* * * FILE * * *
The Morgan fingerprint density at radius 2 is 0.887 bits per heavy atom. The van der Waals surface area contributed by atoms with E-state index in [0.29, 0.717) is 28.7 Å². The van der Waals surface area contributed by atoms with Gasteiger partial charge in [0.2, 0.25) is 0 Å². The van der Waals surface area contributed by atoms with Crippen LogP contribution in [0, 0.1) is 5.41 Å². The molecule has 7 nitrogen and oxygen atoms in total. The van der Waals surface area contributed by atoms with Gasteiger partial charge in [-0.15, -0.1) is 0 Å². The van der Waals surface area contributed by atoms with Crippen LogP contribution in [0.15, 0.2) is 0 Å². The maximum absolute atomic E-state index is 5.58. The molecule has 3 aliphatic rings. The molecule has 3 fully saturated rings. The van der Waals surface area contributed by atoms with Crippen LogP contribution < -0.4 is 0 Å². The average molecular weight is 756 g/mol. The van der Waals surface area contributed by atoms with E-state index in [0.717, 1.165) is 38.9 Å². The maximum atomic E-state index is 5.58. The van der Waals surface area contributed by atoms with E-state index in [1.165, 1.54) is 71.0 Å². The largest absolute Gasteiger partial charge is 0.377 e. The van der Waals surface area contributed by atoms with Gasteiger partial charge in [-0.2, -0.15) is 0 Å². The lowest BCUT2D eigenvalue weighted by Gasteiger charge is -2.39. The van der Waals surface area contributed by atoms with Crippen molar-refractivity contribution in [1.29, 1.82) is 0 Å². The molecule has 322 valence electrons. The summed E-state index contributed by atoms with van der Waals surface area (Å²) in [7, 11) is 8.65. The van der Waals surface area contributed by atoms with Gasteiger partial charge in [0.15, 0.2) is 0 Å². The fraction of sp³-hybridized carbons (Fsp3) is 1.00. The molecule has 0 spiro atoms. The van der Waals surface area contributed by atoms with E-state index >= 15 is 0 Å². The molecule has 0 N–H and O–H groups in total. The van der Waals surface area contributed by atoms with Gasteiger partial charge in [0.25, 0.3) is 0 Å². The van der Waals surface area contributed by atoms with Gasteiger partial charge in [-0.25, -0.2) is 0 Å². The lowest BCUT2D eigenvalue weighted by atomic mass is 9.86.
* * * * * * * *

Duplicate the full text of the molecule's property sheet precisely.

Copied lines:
The Morgan fingerprint density at radius 2 is 0.887 bits per heavy atom. The van der Waals surface area contributed by atoms with E-state index in [0.29, 0.717) is 28.7 Å². The van der Waals surface area contributed by atoms with Gasteiger partial charge in [0.2, 0.25) is 0 Å². The van der Waals surface area contributed by atoms with Crippen LogP contribution in [0, 0.1) is 5.41 Å². The molecule has 7 nitrogen and oxygen atoms in total. The van der Waals surface area contributed by atoms with Gasteiger partial charge in [-0.15, -0.1) is 0 Å². The van der Waals surface area contributed by atoms with Crippen LogP contribution in [0.15, 0.2) is 0 Å². The maximum absolute atomic E-state index is 5.58. The molecule has 3 aliphatic rings. The molecule has 3 fully saturated rings. The van der Waals surface area contributed by atoms with Crippen LogP contribution < -0.4 is 0 Å². The average molecular weight is 756 g/mol. The van der Waals surface area contributed by atoms with E-state index in [0.717, 1.165) is 38.9 Å². The maximum atomic E-state index is 5.58. The van der Waals surface area contributed by atoms with E-state index in [1.165, 1.54) is 71.0 Å². The largest absolute Gasteiger partial charge is 0.377 e. The van der Waals surface area contributed by atoms with Gasteiger partial charge in [-0.2, -0.15) is 0 Å². The lowest BCUT2D eigenvalue weighted by Gasteiger charge is -2.39. The van der Waals surface area contributed by atoms with Crippen molar-refractivity contribution in [1.29, 1.82) is 0 Å². The molecule has 322 valence electrons. The summed E-state index contributed by atoms with van der Waals surface area (Å²) in [7, 11) is 8.65. The van der Waals surface area contributed by atoms with Gasteiger partial charge in [0.15, 0.2) is 0 Å². The fraction of sp³-hybridized carbons (Fsp3) is 1.00. The molecule has 0 spiro atoms. The van der Waals surface area contributed by atoms with E-state index >= 15 is 0 Å². The molecule has 0 N–H and O–H groups in total. The van der Waals surface area contributed by atoms with Gasteiger partial charge in [0.25, 0.3) is 0 Å². The van der Waals surface area contributed by atoms with Gasteiger partial charge in [-0.25, -0.2) is 0 Å². The lowest BCUT2D eigenvalue weighted by atomic mass is 9.86.